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I Love Potlucks!

I love potlucks. Last night, I attended the monthly meeting of the Austin Czech Historical Association (ACHA) at the Gethsemane Lutheran Church Fellowship Hall. Members share a potluck meal together and then listen to a speaker or musician or other interesting person present some topic related to Czech or Texas-Czech culture. This group has the evening's timing down right. BEFORE the program, we go through the line on either side of the long tables set with dishes and we make our plates. And the event is BYOB, which people do. We are Czech, after all.


I heard someone comment that this evening there were too many meats and not enough vegetables in reaction to a previous meeting where the opposite was true. That's the nature of potlucks and the fun. I personally loved having three kinds of sausage on my plate. And Czechs do know how to balance the flavors of a meal. A little rich pork and something sour to cut it - pickles, olives, vinegar-based cole slaw, vinegar-dressed green salad, sauerkraut. (There was a corn casserole, broccoli-rice casserole, and au gratin potatoes as well.) Then something sweet to finish the evening.


The program starts after everyone has moved onto coffee and dessert.  There were oatmeal cookies and peanut butter cookies, poppyseed cake and cherry pie, and kolaches from Hruska's. Sometimes the people and the discussion are like the potluck meal itself... occasionally random, or you get 3 or 4 of the same thing. Usually there are few surprises, but also familiar staples. I was lucky enough to sit at a table with or spend time with Gene Volcik, Alice Kubacak, and Tutty Maixner - wonderful story tellers and funny as hell. Conversation topics ranged from high school sweethearts, old dance halls, and easiest and most difficult surgery (to go through), to favorite kolach flavors, drunk polka bands in the 1950s, and pickle recipes. Everyone should have to periodically spend time with people at least 30 years older than themselves for as long as they can - how grounding, how comforting, how humbling, and how interesting. And family reunions and cultural meeting potlucks are great places to do that.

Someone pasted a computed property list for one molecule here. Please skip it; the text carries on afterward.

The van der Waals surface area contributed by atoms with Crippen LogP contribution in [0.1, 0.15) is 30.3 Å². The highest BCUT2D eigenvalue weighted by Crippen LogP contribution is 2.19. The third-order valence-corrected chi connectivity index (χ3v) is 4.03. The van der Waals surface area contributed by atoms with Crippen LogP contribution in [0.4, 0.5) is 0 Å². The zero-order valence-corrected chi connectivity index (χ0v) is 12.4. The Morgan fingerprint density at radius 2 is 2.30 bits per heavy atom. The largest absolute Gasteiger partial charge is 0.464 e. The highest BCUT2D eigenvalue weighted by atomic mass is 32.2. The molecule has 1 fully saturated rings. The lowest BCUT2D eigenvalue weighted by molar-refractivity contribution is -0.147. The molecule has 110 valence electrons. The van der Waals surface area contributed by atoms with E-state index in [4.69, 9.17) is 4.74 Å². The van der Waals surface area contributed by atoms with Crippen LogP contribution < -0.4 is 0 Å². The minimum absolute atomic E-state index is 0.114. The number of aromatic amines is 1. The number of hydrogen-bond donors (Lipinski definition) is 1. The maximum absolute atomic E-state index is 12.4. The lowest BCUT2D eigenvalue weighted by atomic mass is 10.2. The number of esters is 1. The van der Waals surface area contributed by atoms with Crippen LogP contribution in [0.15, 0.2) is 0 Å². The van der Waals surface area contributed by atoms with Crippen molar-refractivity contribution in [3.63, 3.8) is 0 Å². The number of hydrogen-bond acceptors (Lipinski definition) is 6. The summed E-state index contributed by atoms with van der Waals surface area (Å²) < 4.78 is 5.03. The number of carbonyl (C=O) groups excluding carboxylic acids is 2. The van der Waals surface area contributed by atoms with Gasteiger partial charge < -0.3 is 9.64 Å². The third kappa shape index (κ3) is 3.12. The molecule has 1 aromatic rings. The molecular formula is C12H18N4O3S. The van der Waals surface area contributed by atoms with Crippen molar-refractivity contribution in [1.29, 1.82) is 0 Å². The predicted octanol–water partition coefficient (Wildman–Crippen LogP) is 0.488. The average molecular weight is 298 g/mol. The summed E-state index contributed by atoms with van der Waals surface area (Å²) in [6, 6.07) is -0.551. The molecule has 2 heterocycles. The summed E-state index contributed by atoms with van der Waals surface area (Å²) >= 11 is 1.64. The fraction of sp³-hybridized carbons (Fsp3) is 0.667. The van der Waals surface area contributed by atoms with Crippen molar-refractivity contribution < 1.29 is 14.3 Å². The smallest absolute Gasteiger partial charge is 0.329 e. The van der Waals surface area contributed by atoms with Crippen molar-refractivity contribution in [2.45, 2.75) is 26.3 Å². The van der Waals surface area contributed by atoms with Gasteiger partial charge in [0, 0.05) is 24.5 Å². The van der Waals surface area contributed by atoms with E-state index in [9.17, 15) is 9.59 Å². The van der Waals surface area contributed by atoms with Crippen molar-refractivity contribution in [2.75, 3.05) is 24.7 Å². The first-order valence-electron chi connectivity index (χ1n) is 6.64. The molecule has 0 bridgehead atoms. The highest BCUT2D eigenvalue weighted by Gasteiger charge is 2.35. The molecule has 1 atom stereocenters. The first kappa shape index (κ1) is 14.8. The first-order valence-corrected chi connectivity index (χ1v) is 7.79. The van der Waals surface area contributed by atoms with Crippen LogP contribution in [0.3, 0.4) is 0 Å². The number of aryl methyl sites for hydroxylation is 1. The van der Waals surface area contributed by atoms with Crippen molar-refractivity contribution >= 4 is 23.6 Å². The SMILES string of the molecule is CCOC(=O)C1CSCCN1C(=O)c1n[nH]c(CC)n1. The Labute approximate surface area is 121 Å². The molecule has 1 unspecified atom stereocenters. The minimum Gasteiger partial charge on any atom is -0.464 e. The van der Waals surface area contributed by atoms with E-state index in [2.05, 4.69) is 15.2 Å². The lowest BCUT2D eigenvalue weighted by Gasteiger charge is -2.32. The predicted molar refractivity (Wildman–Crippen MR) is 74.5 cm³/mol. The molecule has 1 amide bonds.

Lori Najvar and Gene Volcik.
I took a loaf of banana bread for dessert. The recipe came from my sister years ago and she wrote on the recipe card that she got it from a Czech cookbook given to my Dad by my grandmother, but she didn't write which cookbook. She did, however, write the Czech name for the loaf on the card - Bananova Babovka.


1/3 cup butter
1/2 cup sugar
2 eggs
1 3/4 cup flour
2 teaspoons baking powder
1/2 teaspoon slat
1/4 teaspoon baking soda
1 cup mashed bananas ( I used 3 bananas)
1/2 cup nuts
3/4 cup raisins
1 teaspoon cinnamon and sugar

Preheat the oven to 350 degrees. Cream the sugar, butter and eggs. Add the dry ingredients, the bananas, nuts, and raisins. Pour mixture into a greased loaf pan. Sprinkle the top with the cinnamon/sugar. Bake for 1 hour.


The ACHA's monthly programs are sort of like a potluck, too. Lori and I have presented several times, but there have also been talks about Czech celebrities and politics, music performances by accordionists and singers, and an egg decorating demonstration. For last night's program, Carolyn Heinsohn gave a great talk about the Texas Czech Heritage and Cultural Center (TCHCC) in LaGrange. Carolyn is a volunteer at the Center and former State President of the Czech Heritage Society. The TCHCC's mission is to "preserve and promote the history, language, culture, and heritage of Texans of Czech ethnicity." It does so through a library, museum, archives and with public programs.  The current exhibit is of photographs from area professional photographers of the early 1900s, including Jno. Trlica.

Texas Czech Heritage and Cultural Center in La Grange



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